Tuesday, February 27, 2024

The Tenth Commandment


The Tenth Commandment  


Elder Bouwsma is always full of jokes.  I want to say that at the outset, and also that I’m glad that the following is on his record, and not on mine.

The Krugers and the Bruinings live next to each other. Brother Kruger is a grocer and his wife, unfortunately named Hennie, is a nonstop talker. I say “unfortunately” because people, playing with her name, say that he is a henpecked husband. In fact, he is known as “the husband of Hennie Kruger.” She wakes up talking, making all sorts of observations about the weather, the things she has to do that day, the things he has to do, the grocery business in general, and his store in particular. On and on she talks, and he, rather dumbly, just nods along in agreement. People wonder how he can stand it. The more benevolent of our congregation feel sorry for him but the less charitable shake their heads and say that he needs to stand up for himself.

Elder Bouwsma and I went to bring the annual home visit to the Krugers. As usual, Hennie did the talking while we could squeeze in a remark now and then, and Brother Kruger didn’t get a chance.

Elder Bouwsma belonged to the less charitable people of the congregation and summarized the visit as a typical home visit with Hennie Kruger and her husband.

The neighbour, Brother Bruining, presents a completely different picture. He is an artist and so full of brilliant ideas and inspirations that his wife leads a nervous existence. He has the habit of spontaneously inviting many friends and acquaintances to dinner without informing his wife, and he, himself, is usually late at the table. He makes a lot of things (e.g. a massive Gothic sideboard that can’t fit in the room because of its height and now stands in the hallway) or buys something at an auction (e.g. a horsehair sofa that absolutely has to be in the front room). Furthermore, he is hopelessly disheveled, his clothes are covered with paint, he does not own a single pair of pants that have a pleat, his hair is always a mess, and he has a thunderous laugh. They have a dog of some indeterminate breed and ultra-modern paintings on the wall.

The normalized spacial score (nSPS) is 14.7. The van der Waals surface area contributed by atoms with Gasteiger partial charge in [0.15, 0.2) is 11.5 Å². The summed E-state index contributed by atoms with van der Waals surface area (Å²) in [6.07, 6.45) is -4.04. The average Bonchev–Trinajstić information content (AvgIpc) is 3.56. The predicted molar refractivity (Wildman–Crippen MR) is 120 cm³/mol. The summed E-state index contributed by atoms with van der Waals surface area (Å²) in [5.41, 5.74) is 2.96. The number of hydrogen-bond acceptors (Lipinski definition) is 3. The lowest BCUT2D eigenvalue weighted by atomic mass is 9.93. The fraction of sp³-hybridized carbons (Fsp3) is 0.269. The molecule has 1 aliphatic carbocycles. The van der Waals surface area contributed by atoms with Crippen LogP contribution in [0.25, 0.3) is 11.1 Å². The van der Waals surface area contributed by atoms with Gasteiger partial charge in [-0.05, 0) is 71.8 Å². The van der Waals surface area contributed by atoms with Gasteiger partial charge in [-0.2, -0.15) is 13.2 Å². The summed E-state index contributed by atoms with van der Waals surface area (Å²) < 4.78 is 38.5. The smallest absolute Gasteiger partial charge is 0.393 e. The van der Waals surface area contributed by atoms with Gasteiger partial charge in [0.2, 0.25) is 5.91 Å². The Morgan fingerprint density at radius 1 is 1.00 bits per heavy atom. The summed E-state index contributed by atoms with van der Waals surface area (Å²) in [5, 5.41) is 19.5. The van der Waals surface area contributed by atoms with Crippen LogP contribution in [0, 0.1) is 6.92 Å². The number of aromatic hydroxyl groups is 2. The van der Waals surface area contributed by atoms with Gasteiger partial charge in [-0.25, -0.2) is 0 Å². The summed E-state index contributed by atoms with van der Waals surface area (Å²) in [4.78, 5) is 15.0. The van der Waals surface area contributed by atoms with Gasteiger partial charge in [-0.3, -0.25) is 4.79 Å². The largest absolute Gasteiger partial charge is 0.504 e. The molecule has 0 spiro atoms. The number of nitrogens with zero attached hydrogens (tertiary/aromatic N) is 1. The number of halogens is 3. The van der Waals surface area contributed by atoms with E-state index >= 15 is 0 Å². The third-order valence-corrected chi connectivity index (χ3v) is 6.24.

Mrs. Bruining is madly in love with her husband, despite her anxious existence. She is a woman who sighs a lot, especially since her three children take after their father.  

Sister Bruining opened the door and let us in. We put our hats on the Gothic sideboard and were allowed to sit on the horsehair sofa. The dog came into the room barking, needing to inspect us.  

Brother Bruining was not home yet; surely held up by a sudden inspiration.  

And this allowed Sister Bruining to tell us some things about her husband. 

“He is so . . . incomprehensible, she sighed.” 

We sighed along. 

“And so spontaneous!”  

We nodded understandingly.  

This opened the floodgates even wider and she poured out her heart for three-quarters of an hour. “Do you believe that I often envy my neighbour? With a husband like Hennie’s, at least you know what you have; always home, always on time. . . . Me, on the other hand. . . .”  

And then Elder Bouwsma said with a straight face: “You are talking about your neighbour Hennie Kruger, right? But then you should think about the Tenth Commandment.”  

Sister Bruining looked at him in surprise: “The Tenth Commandment?”  

“Yes, Sister, you do know the Tenth Commandment, don’t you?”  

Her furrowed forehead indicated that she was reciting it in her mind.  

“Oh,” she said cleverly, “but I do not covet my neighbour’s wife!”  

“Oh, no,” Elder Bouwsma replied, that’s not what I mean; but there is more in that commandment."  

We heard her mutter: “Nor his manservant, nor his maidservant. . . .” 

Elder Bouwsma nodded: “Go on.”  

“Nor his ox, nor his donkey. . . .”  

“Stop, he shouted, you got it.”  

And then sister Bruining laughed so hard that she did not even hear her husband come in.  

I must admit that I laughed out loud as well. But I do wonder if a man like Brother Bouwsma is really fit for the office.